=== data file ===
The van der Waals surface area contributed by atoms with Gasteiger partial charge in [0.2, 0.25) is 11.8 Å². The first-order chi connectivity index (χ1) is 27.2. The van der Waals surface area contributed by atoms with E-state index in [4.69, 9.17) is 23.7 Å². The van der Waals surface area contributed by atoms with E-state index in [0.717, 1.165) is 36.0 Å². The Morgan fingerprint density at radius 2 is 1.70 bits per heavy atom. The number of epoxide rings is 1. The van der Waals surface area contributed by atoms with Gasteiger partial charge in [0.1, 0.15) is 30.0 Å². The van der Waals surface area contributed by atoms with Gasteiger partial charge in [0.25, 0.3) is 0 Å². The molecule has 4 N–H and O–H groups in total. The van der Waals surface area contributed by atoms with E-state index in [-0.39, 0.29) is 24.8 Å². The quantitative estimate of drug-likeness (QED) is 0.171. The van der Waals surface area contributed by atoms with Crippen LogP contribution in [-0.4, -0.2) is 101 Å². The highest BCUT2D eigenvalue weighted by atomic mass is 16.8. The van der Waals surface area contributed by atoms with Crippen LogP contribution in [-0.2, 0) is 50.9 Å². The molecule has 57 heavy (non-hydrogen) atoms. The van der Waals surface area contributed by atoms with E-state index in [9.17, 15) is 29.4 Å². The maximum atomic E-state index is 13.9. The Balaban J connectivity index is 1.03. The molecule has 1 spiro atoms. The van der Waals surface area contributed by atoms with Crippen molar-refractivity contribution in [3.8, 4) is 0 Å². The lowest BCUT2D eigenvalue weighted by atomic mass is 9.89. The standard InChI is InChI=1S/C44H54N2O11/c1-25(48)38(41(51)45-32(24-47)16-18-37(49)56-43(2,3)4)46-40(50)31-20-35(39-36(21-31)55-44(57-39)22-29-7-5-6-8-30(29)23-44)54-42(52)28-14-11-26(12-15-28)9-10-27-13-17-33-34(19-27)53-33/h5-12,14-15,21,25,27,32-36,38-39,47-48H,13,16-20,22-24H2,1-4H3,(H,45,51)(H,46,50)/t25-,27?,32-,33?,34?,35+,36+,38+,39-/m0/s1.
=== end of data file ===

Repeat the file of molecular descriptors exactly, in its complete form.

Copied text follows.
The van der Waals surface area contributed by atoms with Gasteiger partial charge in [0.2, 0.25) is 11.8 Å². The first-order chi connectivity index (χ1) is 27.2. The van der Waals surface area contributed by atoms with E-state index in [4.69, 9.17) is 23.7 Å². The van der Waals surface area contributed by atoms with E-state index in [0.717, 1.165) is 36.0 Å². The Morgan fingerprint density at radius 2 is 1.70 bits per heavy atom. The number of epoxide rings is 1. The van der Waals surface area contributed by atoms with Gasteiger partial charge in [0.1, 0.15) is 30.0 Å². The van der Waals surface area contributed by atoms with Gasteiger partial charge in [0.25, 0.3) is 0 Å². The molecule has 4 N–H and O–H groups in total. The van der Waals surface area contributed by atoms with E-state index in [-0.39, 0.29) is 24.8 Å². The quantitative estimate of drug-likeness (QED) is 0.171. The van der Waals surface area contributed by atoms with Crippen LogP contribution in [-0.4, -0.2) is 101 Å². The highest BCUT2D eigenvalue weighted by atomic mass is 16.8. The van der Waals surface area contributed by atoms with Crippen LogP contribution in [-0.2, 0) is 50.9 Å². The molecule has 57 heavy (non-hydrogen) atoms. The van der Waals surface area contributed by atoms with E-state index in [9.17, 15) is 29.4 Å². The maximum atomic E-state index is 13.9. The Balaban J connectivity index is 1.03. The molecule has 1 spiro atoms. The van der Waals surface area contributed by atoms with Crippen molar-refractivity contribution in [3.8, 4) is 0 Å². The lowest BCUT2D eigenvalue weighted by atomic mass is 9.89. The standard InChI is InChI=1S/C44H54N2O11/c1-25(48)38(41(51)45-32(24-47)16-18-37(49)56-43(2,3)4)46-40(50)31-20-35(39-36(21-31)55-44(57-39)22-29-7-5-6-8-30(29)23-44)54-42(52)28-14-11-26(12-15-28)9-10-27-13-17-33-34(19-27)53-33/h5-12,14-15,21,25,27,32-36,38-39,47-48H,13,16-20,22-24H2,1-4H3,(H,45,51)(H,46,50)/t25-,27?,32-,33?,34?,35+,36+,38+,39-/m0/s1.